A national study of college tuition discount rates has found that private colleges and universities offered incoming freshmen discounts higher than 50 percent during the last academic year and projects record high discounts this year.
According to an annual study by the National Association of College and University Business Officers, or NACUBO, discount rates surpassed 50 percent in 2017-18 and are on course to hit 52 percent in 2018-19. The rapidly rising rates are the result of continued efforts by colleges and universities to aggressively recruit and retain more freshmen. The trend is occurring as college enrollment is declining nationally and competition for students is intensifying.
The 2018 NACUBO Tuition Discounting Study, which reports final discounting data for the 2017-18 academic year and preliminary estimates for 2018-19, found that the average tuition discount rate — “defined as institutional grant dollars as a percentage of gross tuition and fee revenue” — for first-time, full-time freshmen reached 50.5 percent in 2017-2018 and is expected to jump to 52.2 percent in 2018-19, a new record high.
“The discount rate for all undergraduates in 2018-19 is estimated at 46.3 percent, also an all-time high,” the report states.
“While the overall average discount rate for first-year undergraduates is above 50 percent, a number of institutions have rates exceeding the average; about one-quarter of the participating institutions had a freshman discount rate of 57.5 percent or higher,” the report said. “On the other hand, one-quarter of schools had rates that were 40.3 percent or lower.”
NACUBO’s study measured tuition discount rates and other grant awards to first-time, full-time freshmen and all undergraduates enrolled at private institutions. The study results are based on survey responses from 405 private, nonprofit four-year colleges and universities that were members of NACUBO as of September 2018.
“Over the past decade, these private colleges and universities have increased their average institutional grant for first-time freshmen by 91 percent, from $10,586 in 2008-09 to $20,255 in 2018-19,” said NACUBO’s press release about the study. “This year, an estimated 89.8 percent of freshmen received financial aid from their private colleges and universities, which covered nearly 60 percent of the listed tuition and fees. More than three-quarters was awarded as need-based aid or was merit-based aid that helped meet demonstrated financial need.”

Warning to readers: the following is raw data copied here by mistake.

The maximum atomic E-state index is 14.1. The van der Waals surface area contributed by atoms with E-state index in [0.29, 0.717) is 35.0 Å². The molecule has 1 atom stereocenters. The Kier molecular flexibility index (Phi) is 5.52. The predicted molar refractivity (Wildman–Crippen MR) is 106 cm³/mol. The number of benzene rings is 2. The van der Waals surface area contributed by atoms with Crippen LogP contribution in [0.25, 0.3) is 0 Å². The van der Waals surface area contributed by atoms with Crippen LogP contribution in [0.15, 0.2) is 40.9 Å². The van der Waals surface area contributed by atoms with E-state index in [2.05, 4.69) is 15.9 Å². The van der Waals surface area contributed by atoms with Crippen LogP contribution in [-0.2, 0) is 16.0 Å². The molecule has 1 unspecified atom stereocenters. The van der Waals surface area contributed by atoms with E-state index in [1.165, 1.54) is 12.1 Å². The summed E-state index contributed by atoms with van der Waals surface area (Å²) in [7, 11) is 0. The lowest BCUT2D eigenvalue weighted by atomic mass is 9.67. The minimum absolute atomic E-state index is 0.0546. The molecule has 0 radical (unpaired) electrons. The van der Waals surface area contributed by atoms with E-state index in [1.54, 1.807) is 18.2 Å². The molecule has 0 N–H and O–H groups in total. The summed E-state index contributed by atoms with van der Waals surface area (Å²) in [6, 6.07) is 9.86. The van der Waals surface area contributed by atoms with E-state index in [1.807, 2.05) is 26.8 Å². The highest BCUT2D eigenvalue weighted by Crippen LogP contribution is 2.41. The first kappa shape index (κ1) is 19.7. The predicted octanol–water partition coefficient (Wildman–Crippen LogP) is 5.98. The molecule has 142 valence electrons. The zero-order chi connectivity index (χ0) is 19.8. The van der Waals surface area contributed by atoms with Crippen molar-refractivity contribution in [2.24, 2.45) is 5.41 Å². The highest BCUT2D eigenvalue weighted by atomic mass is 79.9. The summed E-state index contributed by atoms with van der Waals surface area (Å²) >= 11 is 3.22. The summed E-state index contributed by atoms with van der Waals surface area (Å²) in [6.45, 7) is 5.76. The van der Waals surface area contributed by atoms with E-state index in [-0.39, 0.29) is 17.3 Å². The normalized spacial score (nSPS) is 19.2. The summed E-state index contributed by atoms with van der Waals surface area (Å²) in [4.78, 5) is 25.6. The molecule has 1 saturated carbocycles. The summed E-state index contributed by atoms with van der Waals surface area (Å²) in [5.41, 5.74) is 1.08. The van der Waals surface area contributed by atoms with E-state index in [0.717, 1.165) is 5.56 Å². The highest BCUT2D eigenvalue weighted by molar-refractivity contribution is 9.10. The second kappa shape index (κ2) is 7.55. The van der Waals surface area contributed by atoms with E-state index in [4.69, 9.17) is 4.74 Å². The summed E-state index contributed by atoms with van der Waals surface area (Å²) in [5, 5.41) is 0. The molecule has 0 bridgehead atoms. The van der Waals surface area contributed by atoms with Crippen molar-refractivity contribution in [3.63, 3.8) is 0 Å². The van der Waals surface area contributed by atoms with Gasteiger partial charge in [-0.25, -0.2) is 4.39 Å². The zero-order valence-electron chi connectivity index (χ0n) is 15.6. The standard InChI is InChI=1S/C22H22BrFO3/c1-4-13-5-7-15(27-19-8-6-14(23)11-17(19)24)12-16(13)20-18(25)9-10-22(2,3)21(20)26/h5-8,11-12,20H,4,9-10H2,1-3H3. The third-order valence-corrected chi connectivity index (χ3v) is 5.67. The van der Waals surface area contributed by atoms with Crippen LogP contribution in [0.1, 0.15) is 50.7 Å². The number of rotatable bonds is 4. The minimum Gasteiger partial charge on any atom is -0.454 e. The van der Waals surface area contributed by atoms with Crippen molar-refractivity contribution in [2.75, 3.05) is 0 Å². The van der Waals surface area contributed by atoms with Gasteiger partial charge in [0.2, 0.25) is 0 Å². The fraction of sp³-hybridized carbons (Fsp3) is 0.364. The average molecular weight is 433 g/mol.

Although public institutions also award institutional grants, the NACUBO study focuses on private colleges and universities because they award larger amounts of aid to a larger portion of undergraduates.
Ken Redd, senior director of research and policy analysis at NACUBO, said the report findings were “a mixed bag.”
“In terms of what it means for students who are in private colleges and universities or contemplating entering private colleges or universities, it’s good news,” he said. “It shows that colleges are really trying to provide financial aid for their students. We’re getting close to 50 percent of students being given aid in the form of grants and scholarships.”
The not-so-good news is concerning, however. Even as discount rates are rising quickly, net tuition revenue, the money colleges receive to support their operations, is declining or stagnant.
“This gives us pause,” Redd said. “What that means is that a number of institutions are trying new strategies, whether they’re related to price freezes or reductions, or focusing on new recruitment and retention strategies, as opposed to just increasing financial aid.”